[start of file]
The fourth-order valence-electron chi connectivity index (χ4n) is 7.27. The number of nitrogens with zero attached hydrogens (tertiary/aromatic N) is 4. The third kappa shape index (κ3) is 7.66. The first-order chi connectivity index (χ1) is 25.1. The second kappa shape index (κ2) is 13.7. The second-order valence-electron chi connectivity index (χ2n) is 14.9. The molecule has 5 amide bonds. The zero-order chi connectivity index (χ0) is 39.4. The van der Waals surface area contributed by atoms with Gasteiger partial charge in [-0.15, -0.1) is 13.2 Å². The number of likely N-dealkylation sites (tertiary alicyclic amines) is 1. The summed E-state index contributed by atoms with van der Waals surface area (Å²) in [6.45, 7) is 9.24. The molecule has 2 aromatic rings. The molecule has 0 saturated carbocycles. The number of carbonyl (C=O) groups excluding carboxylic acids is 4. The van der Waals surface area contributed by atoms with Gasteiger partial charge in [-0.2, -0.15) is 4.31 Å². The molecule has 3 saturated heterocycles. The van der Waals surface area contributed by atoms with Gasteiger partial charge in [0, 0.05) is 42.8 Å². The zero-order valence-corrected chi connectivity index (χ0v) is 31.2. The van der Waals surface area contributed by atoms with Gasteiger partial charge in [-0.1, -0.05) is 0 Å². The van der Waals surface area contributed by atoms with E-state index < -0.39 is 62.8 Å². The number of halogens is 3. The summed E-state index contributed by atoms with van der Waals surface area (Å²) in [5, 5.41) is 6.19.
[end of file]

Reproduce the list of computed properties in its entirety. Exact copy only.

The fourth-order valence-electron chi connectivity index (χ4n) is 7.27. The number of nitrogens with zero attached hydrogens (tertiary/aromatic N) is 4. The third kappa shape index (κ3) is 7.66. The first-order chi connectivity index (χ1) is 25.1. The second kappa shape index (κ2) is 13.7. The second-order valence-electron chi connectivity index (χ2n) is 14.9. The molecule has 5 amide bonds. The zero-order chi connectivity index (χ0) is 39.4. The van der Waals surface area contributed by atoms with Gasteiger partial charge in [-0.15, -0.1) is 13.2 Å². The number of likely N-dealkylation sites (tertiary alicyclic amines) is 1. The summed E-state index contributed by atoms with van der Waals surface area (Å²) in [6.45, 7) is 9.24. The molecule has 2 aromatic rings. The molecule has 0 saturated carbocycles. The number of carbonyl (C=O) groups excluding carboxylic acids is 4. The van der Waals surface area contributed by atoms with Gasteiger partial charge in [-0.2, -0.15) is 4.31 Å². The molecule has 3 saturated heterocycles. The van der Waals surface area contributed by atoms with Gasteiger partial charge in [0, 0.05) is 42.8 Å². The zero-order valence-corrected chi connectivity index (χ0v) is 31.2. The van der Waals surface area contributed by atoms with Gasteiger partial charge in [-0.1, -0.05) is 0 Å². The van der Waals surface area contributed by atoms with E-state index < -0.39 is 62.8 Å². The number of halogens is 3. The summed E-state index contributed by atoms with van der Waals surface area (Å²) in [5, 5.41) is 6.19.